In my post on “Worse is Better”, I stated that software development could be viewed as a form of investment management:
Our industry has been infected by a dangerous meme, and it’s one that hasn’t been given its proper scrutiny. Like many memes that explode in popularity, “Worse is Better” gave a name to an underlying fragment of culture or philosophy that had been incubating for some time. I point to C++ as one of the first instances of what would later become “Worse is Better” culture. There had been plenty of programming languages with hacks and warts before C++, but C++ was the first popular language deliberately crippled for pragmatic reasons by a language designer who likely knew better. That is, Stroustrup had the skills and knowledge to create a better language, but he chose to accept as a design requirement retaining full compatibility with C, including all its warts.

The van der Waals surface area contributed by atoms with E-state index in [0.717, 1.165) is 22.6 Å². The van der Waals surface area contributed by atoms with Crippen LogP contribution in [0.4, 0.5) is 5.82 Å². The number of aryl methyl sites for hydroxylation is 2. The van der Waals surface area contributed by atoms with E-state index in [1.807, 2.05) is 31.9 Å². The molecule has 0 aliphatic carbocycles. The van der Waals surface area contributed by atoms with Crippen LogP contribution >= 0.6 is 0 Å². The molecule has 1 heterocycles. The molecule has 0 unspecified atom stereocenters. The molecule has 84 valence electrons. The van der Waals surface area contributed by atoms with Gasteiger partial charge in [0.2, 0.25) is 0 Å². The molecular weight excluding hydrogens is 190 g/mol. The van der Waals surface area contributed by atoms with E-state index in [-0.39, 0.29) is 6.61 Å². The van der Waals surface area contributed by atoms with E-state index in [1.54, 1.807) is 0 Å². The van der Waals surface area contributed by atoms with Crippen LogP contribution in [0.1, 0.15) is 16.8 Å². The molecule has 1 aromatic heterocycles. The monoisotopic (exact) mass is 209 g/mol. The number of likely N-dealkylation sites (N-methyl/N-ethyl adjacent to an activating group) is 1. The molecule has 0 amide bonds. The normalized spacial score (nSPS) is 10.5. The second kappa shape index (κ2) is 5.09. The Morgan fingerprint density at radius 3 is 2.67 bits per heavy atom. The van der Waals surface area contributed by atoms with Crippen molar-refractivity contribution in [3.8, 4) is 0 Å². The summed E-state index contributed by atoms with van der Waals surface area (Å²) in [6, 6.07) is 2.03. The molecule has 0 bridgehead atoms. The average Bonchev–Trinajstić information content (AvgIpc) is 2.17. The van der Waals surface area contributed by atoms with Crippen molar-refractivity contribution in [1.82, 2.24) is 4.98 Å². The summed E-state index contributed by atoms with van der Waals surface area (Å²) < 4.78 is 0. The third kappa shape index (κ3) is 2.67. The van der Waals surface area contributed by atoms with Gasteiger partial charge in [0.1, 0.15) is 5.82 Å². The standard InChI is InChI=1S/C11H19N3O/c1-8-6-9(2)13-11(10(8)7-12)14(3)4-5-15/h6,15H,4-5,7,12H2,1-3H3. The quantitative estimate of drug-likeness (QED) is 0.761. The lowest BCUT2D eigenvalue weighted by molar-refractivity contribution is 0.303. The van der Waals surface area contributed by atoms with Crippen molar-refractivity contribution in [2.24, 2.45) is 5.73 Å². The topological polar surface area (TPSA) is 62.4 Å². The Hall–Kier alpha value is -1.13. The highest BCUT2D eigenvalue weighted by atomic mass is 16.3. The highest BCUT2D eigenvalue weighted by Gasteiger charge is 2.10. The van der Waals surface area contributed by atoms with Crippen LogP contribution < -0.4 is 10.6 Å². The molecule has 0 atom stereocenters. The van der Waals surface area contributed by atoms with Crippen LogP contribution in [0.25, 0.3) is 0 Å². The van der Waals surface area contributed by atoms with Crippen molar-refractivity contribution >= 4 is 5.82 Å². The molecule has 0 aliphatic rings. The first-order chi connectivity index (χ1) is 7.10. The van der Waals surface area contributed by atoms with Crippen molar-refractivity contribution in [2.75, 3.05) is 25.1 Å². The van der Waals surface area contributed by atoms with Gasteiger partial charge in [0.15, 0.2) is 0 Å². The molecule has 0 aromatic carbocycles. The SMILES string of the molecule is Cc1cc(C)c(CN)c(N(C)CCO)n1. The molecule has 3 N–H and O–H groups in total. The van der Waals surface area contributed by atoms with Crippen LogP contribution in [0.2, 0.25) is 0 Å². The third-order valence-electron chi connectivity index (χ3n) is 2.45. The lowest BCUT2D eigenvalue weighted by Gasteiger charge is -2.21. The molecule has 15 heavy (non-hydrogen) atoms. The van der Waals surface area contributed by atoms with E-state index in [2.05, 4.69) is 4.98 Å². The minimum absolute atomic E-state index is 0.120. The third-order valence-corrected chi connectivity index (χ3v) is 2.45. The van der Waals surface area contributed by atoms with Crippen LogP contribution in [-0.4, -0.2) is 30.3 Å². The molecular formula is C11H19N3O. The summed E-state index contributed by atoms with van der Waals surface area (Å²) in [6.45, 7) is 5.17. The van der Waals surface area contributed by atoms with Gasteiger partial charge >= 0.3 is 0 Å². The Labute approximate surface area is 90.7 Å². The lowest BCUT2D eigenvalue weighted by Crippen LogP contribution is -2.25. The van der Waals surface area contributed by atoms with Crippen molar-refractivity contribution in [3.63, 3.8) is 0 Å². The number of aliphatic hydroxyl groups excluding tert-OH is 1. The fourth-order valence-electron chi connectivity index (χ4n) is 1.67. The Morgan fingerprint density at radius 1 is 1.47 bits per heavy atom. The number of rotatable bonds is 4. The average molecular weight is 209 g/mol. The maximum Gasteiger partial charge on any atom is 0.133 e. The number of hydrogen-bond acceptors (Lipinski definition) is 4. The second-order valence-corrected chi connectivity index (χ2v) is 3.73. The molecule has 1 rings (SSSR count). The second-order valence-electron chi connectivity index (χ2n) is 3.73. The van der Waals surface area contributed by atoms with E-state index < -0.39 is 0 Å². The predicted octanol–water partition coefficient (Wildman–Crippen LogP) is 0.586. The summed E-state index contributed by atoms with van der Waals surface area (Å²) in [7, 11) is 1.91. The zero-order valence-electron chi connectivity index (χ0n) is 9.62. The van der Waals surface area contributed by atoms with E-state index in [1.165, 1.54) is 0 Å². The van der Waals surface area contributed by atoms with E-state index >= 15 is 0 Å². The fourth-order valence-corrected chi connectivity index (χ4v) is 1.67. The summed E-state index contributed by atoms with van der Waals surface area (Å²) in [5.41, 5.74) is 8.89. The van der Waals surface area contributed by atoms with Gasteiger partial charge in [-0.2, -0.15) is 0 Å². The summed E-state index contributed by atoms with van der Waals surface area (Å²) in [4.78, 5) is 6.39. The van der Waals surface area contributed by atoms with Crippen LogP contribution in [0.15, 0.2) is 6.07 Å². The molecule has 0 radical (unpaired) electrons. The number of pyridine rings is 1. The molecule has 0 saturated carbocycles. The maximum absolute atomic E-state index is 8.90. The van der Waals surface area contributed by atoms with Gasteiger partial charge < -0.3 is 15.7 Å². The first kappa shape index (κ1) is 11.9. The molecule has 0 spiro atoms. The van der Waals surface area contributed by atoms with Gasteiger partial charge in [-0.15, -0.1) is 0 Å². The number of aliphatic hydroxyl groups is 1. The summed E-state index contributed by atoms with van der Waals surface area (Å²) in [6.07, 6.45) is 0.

A little over a month ago, I started an experiment in being “exceedingly polite” to everyone I interacted with online:
I was struck by this passage in Steven Pinker’s article about why academics’ writing stinks: